Jewelry author, collector and dealer Kathy Flood lists her favorite blue vintage costume jewelry to look for in 2011.
Blue Bakelite. The chromatic names assigned to this prized old plastic (phenolic formaldehyde) are delicious, as in Tomato Sauce, Butterscotch and … Blue Moon is one of the scarcer colors. And translucent Prystal Bakelite, plus its sister, Catalin, may also be found in this color spectrum. Riveting blue Galalith gets prize ribbons in jewelry by Guillemette L’Hoir Paris and Marie-Christine Pavone.
Blue Lucite. Elzac used stunning sapphire Lucite in pins to achieve everything from hats (on its “Victims of Fashion”) to waves on which ceramic ducks float. Also, collectors of wartime sterling “jelly belly” brooches, so named for the Lucite centers of the (frequently) figural shapes, keep an eye out for rarer tinted Lucite specimens, as with the desirable blue-belly monkey.
Blue stones. Glittering exceptions to tame-granny style stones are legion, such as DeLizza & Elster’s lavish lake-blue parures. Designer Sol Finkelstein was partial to blue stones in his work for Reja, from his 1940s Martian and housefly to sunflower or Atomic Bomb set – as well as using blue glass moonstones in glamorous seahorses and as accents in the “Gardenesque” and “Africana” series.
Turquoise. Maybe we don’t all know all the names of the mines from which the variously shaded stones of the sky are extracted, but there’s still nothing as earthy as Southwest turquoise in its many blue permutations coloring Native American jewelry.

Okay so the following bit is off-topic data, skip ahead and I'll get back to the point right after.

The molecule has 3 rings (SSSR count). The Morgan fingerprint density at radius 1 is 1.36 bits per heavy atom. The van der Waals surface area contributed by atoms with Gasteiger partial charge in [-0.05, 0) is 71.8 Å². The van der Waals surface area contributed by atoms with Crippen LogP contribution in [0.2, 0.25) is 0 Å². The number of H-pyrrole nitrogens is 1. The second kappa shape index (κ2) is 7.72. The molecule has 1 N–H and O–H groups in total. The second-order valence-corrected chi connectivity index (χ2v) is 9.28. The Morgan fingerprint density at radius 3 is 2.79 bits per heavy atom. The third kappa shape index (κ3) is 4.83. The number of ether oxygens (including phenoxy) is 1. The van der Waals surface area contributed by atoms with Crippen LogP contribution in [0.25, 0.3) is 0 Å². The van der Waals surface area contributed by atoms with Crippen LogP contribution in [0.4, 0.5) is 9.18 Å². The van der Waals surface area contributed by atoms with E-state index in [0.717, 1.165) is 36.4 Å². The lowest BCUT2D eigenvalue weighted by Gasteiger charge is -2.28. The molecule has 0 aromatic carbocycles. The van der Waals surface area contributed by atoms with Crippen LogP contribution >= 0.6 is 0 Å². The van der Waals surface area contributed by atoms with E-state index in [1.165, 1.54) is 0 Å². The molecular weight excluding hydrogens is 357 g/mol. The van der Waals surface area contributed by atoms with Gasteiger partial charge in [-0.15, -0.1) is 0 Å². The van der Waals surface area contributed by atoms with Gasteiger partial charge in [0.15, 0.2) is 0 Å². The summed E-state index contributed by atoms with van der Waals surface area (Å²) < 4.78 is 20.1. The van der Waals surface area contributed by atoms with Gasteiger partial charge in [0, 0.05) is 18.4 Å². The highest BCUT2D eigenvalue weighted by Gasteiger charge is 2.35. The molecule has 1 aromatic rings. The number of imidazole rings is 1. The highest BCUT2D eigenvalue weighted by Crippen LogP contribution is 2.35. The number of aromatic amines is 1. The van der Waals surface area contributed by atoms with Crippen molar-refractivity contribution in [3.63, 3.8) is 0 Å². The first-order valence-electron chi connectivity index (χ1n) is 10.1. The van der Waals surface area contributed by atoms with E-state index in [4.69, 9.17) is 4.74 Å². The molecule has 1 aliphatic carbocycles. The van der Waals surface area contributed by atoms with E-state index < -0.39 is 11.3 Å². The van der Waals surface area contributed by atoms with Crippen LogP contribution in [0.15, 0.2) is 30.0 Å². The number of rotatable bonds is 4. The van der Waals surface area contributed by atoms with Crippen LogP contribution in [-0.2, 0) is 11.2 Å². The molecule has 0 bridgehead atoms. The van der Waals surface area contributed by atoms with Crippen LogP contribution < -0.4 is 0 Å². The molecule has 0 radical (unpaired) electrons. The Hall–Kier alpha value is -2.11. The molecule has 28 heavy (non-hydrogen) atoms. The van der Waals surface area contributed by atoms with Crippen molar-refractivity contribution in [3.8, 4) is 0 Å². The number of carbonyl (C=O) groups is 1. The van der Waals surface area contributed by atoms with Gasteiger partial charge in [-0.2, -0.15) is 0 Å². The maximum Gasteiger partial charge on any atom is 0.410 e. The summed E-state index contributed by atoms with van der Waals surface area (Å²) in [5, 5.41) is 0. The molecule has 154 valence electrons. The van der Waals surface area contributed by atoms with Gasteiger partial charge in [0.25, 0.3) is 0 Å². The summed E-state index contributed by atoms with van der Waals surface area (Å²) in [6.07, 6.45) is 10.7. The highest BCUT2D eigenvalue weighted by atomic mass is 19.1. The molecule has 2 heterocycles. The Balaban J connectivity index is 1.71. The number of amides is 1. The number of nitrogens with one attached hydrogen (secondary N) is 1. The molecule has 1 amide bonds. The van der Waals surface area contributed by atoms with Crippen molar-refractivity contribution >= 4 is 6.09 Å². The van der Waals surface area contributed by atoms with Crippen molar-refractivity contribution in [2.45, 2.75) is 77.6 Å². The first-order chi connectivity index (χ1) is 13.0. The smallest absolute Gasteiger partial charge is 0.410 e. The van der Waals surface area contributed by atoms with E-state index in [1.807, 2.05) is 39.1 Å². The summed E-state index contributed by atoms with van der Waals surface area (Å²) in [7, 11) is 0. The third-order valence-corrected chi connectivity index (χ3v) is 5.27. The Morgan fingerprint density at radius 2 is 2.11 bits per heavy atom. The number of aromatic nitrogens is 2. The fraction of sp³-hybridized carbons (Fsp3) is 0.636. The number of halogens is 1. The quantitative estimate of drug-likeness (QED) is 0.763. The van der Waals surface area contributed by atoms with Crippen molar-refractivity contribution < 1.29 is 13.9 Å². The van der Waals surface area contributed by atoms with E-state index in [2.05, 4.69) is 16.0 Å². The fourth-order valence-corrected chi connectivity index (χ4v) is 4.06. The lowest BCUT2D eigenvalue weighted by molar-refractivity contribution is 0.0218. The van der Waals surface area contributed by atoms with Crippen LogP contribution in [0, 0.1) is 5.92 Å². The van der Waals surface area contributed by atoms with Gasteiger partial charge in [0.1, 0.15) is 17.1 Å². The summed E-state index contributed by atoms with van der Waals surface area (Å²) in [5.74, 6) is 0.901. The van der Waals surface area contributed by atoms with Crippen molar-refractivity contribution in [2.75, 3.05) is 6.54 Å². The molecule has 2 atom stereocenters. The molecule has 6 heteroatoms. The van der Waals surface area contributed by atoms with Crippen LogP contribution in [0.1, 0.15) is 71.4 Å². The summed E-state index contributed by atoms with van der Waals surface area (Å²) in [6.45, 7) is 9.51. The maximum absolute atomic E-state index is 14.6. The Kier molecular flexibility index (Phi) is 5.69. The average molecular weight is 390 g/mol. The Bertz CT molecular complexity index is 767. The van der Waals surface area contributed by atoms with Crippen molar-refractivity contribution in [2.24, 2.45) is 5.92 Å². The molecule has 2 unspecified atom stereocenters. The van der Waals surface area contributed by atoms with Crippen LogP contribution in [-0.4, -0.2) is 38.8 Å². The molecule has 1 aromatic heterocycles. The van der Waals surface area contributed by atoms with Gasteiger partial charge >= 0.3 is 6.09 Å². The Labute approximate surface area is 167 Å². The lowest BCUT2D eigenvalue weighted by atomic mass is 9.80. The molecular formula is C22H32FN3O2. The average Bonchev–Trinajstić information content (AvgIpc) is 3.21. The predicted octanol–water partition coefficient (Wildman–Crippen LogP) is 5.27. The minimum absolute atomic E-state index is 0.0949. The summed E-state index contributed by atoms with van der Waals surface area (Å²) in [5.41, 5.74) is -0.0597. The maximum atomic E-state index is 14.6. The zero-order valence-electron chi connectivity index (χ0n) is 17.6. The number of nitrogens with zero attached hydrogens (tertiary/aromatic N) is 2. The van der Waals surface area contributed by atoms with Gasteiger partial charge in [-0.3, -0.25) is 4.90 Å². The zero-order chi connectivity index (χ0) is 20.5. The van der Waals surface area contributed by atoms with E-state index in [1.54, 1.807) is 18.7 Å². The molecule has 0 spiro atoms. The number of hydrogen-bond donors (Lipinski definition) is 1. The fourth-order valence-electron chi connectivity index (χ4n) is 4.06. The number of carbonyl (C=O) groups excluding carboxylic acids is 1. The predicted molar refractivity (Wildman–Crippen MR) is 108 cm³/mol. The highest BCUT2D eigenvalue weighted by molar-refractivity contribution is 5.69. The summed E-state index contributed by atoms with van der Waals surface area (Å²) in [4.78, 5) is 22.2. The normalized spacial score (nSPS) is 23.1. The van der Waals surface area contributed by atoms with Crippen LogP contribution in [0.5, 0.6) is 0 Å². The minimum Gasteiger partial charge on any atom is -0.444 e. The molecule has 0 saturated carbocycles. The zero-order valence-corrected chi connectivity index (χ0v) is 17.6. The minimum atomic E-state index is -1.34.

Turquoise glass beads. Faux turquoise bead cabochons are key accents in costume-jewelry masterpieces, a real trademark of many Eisenberg creations, including most-wanted rarities such as Puss ’n Boots or the jeweled-comet figural.
Blue “jade.” Trifari did a Ming series starring simulated carved green jadeite, but rare pieces to fervently watch for are blue Ming versions: for example, the red-enameled frog of 1942.
Blue enamel. Many designers graced their work with enameled blues, but perhaps the quintessential cloak is the fired cobalt of David Andersen’s Norwegian classics.
Blue glass leaves. Miriam Haskell’s glass leaves were most often green or white, but keep an eye out, too, for cobalt-blue leaves mixed with, say, luscious periwinkle beads. Besides leaves, Haskell’s creations show up with blue wood, celluloid, beads and crystals.
Blue “fruit salad.” Actually, let’s call this a Trifari trifecta of blues, in its fruit-salad stones, moonstones and demilune stones, all coveted. The 1941 “chalcedony” series, including bird, wheelbarrow, floral spray and turtle, boasts frosted and engraved blue stones shaped like fruits. The pale blue half-moon stones of 1942 are among Trifari’s most elegant concoctions.
Blue resin. More molded-resin figural pins in gold-plated frame shapes have been showing up on the market lately, mostly Eastern- or Asian-influenced personages, signed Hattie Carnegie, Kenneth J. Lane — or unsigned. In a turquoisey-aquamarine tone, they fetch high prices when signed.
More from Kathy Flood
- In the Loupe: Playing 20 questions with jeweler Kenneth Jay Lane
- In the Loupe: Making friends of our faux pas
- Warman’s Jewelry, Fine & Costume Jewelry, 4th Edition: Collectors drawn to enamel jewelry
- In the Loupe: Searching for Stuart Freeman
Identification & Price Guide, 4th Edition
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Identification and Price Guide
|Answers to Questions About Old Jewelry|
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